Ah, maybe so, but voters think otherwise.

And he goes on -


The Bush administration is full of revolutionaries. They are shaking up the world by military force. They are playing a role familiar in modern history, pioneered by Napoleon Bonaparte, of using overwhelming military superiority to establish new forms of hegemony by appealing to desires for change among neighboring publics. Bonaparte promised the Italians liberty on the French model, but in fact reduced the Italians to a series of French puppet regimes and then he looted the country. So far Bush's Iraq looks increasingly like Bonaparte's Italy in these regards.

… Kerry is not a revolutionary, unlike Bush. He recognizes that al-Qaeda is a real threat and needs to be the main focus of US security thinking. Kerry will capture or kill Bin Laden and al-Zawahiri because he will put the resources into that endeavor that Bush instead wasted in Iraq.

Kerry is worried about Iran's nuclear ambitions, but is highly unlikely to resort to military force or connive at a coup in Tehran. He will use diplomatic methods and more subtle military pressure.

Kerry will rebuild the alliance with Europe, which is crucial for fighting al-Qaeda. He will attempt to improve the US image in the Muslim world, which Bush has completely shattered. His approach to China will be measured.

So the choices are clear. Those who want a revolutionary who will risk further wars and instability, should vote for Bush. Those who want someone who will use diplomacy to manage the status quo and roll back asymmetrical threats should vote for Kerry.


Ah, but Kerry is tall and Bush is short. Bonaparte indeed.

Martin Kettle does the US history thing –

The fervour behind the push to put 'America first'
Don't underestimate the centrality of the old belief in manifest destiny
Martin Kettle, The Guardian (UK), Tuesday November 2, 2004

This sounds awfully familiar -


We are all Americans now, announced that now famous Le Monde headline after September 11 2001. Back then, more than three years ago, it felt true. But we all know the feeling is not as strong now; and we also sense that it is not George Bush alone who has made it so. Indeed, irrespective of how Americans vote over the next 24 hours, today may even be the day when the rest of us should begin to stop being Americans at all.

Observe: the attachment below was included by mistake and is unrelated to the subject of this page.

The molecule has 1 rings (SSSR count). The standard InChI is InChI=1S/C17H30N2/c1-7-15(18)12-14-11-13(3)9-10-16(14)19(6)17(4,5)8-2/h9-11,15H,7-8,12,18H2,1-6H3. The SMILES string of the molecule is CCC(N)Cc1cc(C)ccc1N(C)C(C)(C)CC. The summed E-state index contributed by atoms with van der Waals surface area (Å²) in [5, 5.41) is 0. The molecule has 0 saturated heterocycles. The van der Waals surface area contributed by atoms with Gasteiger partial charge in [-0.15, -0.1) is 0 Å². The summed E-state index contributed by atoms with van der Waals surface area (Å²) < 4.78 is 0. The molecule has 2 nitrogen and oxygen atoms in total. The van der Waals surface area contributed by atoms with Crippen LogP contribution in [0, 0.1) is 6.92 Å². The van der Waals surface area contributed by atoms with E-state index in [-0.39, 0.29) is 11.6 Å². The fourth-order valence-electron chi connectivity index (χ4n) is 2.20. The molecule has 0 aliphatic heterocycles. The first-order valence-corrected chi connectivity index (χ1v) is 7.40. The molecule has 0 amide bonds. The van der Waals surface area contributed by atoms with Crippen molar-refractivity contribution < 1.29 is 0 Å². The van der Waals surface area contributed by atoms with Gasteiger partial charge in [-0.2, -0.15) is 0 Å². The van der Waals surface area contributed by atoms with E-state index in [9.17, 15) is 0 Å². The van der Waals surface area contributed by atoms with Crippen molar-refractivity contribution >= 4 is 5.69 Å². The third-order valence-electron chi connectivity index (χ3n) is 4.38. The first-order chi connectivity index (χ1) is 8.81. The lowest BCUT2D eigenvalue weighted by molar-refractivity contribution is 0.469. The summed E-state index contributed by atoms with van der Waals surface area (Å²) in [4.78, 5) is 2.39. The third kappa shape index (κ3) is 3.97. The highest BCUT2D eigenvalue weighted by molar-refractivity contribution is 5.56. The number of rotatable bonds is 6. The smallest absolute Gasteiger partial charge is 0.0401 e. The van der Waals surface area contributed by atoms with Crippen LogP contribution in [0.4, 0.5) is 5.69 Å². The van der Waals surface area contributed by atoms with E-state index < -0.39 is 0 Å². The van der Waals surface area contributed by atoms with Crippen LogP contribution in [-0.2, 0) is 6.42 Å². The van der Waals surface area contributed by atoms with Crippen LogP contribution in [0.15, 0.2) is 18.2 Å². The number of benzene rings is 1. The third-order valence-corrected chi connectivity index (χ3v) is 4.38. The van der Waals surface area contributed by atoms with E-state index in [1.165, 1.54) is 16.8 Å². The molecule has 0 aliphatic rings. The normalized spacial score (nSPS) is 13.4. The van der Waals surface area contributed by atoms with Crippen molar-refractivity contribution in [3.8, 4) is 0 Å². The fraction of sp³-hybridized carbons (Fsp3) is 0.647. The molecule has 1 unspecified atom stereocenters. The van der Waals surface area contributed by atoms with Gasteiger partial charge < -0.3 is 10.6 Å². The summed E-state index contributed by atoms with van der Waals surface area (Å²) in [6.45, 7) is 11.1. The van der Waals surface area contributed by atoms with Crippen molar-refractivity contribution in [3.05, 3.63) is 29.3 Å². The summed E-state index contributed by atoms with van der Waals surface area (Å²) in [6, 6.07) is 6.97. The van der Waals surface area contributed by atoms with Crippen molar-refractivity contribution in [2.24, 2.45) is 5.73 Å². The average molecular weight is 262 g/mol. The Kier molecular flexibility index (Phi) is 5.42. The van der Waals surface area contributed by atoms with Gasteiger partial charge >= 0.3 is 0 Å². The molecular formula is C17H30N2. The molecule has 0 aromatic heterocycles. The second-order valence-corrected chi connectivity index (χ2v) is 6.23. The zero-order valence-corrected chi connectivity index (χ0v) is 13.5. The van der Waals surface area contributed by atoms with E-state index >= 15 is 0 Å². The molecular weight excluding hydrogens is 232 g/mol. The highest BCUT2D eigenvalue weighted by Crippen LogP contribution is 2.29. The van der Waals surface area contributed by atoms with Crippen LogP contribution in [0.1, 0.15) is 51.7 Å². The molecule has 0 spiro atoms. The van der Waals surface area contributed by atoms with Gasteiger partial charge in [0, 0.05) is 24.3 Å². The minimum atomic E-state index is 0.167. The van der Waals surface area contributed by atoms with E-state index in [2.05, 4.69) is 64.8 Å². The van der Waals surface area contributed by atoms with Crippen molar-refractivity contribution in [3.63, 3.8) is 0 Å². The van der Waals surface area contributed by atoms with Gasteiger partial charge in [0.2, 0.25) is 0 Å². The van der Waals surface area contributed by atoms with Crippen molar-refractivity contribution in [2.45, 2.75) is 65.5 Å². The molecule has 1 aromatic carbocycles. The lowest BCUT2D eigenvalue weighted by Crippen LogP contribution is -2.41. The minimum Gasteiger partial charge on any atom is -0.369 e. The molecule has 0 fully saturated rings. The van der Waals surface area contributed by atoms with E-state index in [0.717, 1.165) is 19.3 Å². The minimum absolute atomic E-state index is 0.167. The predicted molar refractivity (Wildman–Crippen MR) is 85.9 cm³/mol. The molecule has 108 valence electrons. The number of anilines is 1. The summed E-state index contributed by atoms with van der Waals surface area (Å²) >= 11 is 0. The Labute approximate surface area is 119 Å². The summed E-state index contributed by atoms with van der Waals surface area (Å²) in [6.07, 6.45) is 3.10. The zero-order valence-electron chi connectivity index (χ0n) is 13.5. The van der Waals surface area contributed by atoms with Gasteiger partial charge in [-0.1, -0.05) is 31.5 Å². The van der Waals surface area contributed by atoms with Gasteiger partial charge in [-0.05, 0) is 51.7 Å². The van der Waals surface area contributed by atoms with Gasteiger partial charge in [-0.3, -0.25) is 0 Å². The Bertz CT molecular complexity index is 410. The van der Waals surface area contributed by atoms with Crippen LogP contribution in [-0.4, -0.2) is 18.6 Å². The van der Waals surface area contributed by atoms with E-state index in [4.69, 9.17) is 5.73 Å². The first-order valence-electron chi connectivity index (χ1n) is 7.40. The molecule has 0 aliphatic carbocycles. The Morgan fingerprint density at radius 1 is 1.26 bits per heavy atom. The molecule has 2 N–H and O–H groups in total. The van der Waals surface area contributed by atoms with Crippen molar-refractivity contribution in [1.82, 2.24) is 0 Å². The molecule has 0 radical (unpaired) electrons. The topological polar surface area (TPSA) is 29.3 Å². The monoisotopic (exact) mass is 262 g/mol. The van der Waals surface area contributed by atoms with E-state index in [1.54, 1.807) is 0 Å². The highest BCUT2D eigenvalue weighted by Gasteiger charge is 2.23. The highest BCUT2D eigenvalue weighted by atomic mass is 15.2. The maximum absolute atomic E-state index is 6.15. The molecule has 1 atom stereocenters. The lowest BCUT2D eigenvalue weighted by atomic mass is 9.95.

The Bush administration's policy of "America first" is neither some personal obsession on Bush's part nor a spasm in response to the shock of September 11. It is part of a much older, wider and very specifically American conservative sense of exceptionalism whose militancy and energy are still greatly underestimated outside America. If Bush is re-elected today, that sense will deepen and strengthen further. But even if Bush loses, this same American exceptionalism is now so strong that it will aggressively constrain any other presidency, even one that seeks to reject the approach, as Bill Clinton's did and John Kerry's would do.

The rejection of international institutions and stable alliances is a signature aspect of this militant new exceptionalism. It is inconceivable that it will be significantly reined in during a second Bush term. From the point of view of the administration and the bulk of its Republican supporters, however, this unilateralism is merely one aspect of a distinctive worldview which has little parallel in any other liberal democracy, and which might best be seen as a modern reincarnation of the old American preoccupation with "manifest destiny".